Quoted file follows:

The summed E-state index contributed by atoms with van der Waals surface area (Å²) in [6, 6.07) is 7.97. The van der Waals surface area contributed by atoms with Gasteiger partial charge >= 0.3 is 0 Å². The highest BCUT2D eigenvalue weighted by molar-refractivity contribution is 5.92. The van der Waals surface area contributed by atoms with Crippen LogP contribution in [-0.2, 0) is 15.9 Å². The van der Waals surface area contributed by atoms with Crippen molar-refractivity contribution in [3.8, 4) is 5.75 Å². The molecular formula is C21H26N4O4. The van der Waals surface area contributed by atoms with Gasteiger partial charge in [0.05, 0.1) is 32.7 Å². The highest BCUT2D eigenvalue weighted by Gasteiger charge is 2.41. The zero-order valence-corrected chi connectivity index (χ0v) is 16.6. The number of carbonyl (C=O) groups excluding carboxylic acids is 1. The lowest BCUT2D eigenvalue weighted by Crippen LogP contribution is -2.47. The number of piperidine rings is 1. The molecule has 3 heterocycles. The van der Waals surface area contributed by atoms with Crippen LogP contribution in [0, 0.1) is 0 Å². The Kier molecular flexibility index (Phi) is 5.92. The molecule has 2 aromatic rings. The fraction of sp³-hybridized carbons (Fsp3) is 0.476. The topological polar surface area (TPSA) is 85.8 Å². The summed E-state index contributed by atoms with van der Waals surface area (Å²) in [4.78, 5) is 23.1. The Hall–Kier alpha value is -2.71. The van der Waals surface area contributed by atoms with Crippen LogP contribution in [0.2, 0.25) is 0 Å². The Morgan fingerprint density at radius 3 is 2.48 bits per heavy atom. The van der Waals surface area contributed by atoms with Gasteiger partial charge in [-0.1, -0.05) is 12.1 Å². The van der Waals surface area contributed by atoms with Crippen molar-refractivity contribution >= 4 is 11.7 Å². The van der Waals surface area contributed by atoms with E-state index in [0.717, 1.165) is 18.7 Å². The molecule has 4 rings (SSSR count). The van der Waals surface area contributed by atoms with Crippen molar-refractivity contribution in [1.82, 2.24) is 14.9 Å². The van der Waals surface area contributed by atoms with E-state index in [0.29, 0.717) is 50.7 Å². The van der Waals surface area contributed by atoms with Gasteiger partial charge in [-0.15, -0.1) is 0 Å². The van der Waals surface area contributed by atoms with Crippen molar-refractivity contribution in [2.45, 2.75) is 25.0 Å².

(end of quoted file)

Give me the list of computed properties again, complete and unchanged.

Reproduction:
The summed E-state index contributed by atoms with van der Waals surface area (Å²) in [6, 6.07) is 7.97. The van der Waals surface area contributed by atoms with Gasteiger partial charge >= 0.3 is 0 Å². The highest BCUT2D eigenvalue weighted by molar-refractivity contribution is 5.92. The van der Waals surface area contributed by atoms with Crippen LogP contribution in [-0.2, 0) is 15.9 Å². The van der Waals surface area contributed by atoms with Crippen molar-refractivity contribution in [3.8, 4) is 5.75 Å². The molecular formula is C21H26N4O4. The van der Waals surface area contributed by atoms with Gasteiger partial charge in [0.05, 0.1) is 32.7 Å². The highest BCUT2D eigenvalue weighted by Gasteiger charge is 2.41. The zero-order valence-corrected chi connectivity index (χ0v) is 16.6. The number of carbonyl (C=O) groups excluding carboxylic acids is 1. The lowest BCUT2D eigenvalue weighted by Crippen LogP contribution is -2.47. The number of piperidine rings is 1. The molecule has 3 heterocycles. The van der Waals surface area contributed by atoms with Crippen LogP contribution in [0, 0.1) is 0 Å². The Kier molecular flexibility index (Phi) is 5.92. The molecule has 2 aromatic rings. The fraction of sp³-hybridized carbons (Fsp3) is 0.476. The topological polar surface area (TPSA) is 85.8 Å². The summed E-state index contributed by atoms with van der Waals surface area (Å²) in [4.78, 5) is 23.1. The Hall–Kier alpha value is -2.71. The van der Waals surface area contributed by atoms with Crippen LogP contribution in [0.2, 0.25) is 0 Å². The Morgan fingerprint density at radius 3 is 2.48 bits per heavy atom. The van der Waals surface area contributed by atoms with Gasteiger partial charge in [-0.1, -0.05) is 12.1 Å². The van der Waals surface area contributed by atoms with Crippen molar-refractivity contribution >= 4 is 11.7 Å². The van der Waals surface area contributed by atoms with E-state index in [0.717, 1.165) is 18.7 Å². The molecule has 4 rings (SSSR count). The van der Waals surface area contributed by atoms with Crippen molar-refractivity contribution in [1.82, 2.24) is 14.9 Å². The van der Waals surface area contributed by atoms with E-state index in [0.29, 0.717) is 50.7 Å². The van der Waals surface area contributed by atoms with Gasteiger partial charge in [-0.15, -0.1) is 0 Å². The van der Waals surface area contributed by atoms with Crippen molar-refractivity contribution in [2.45, 2.75) is 25.0 Å².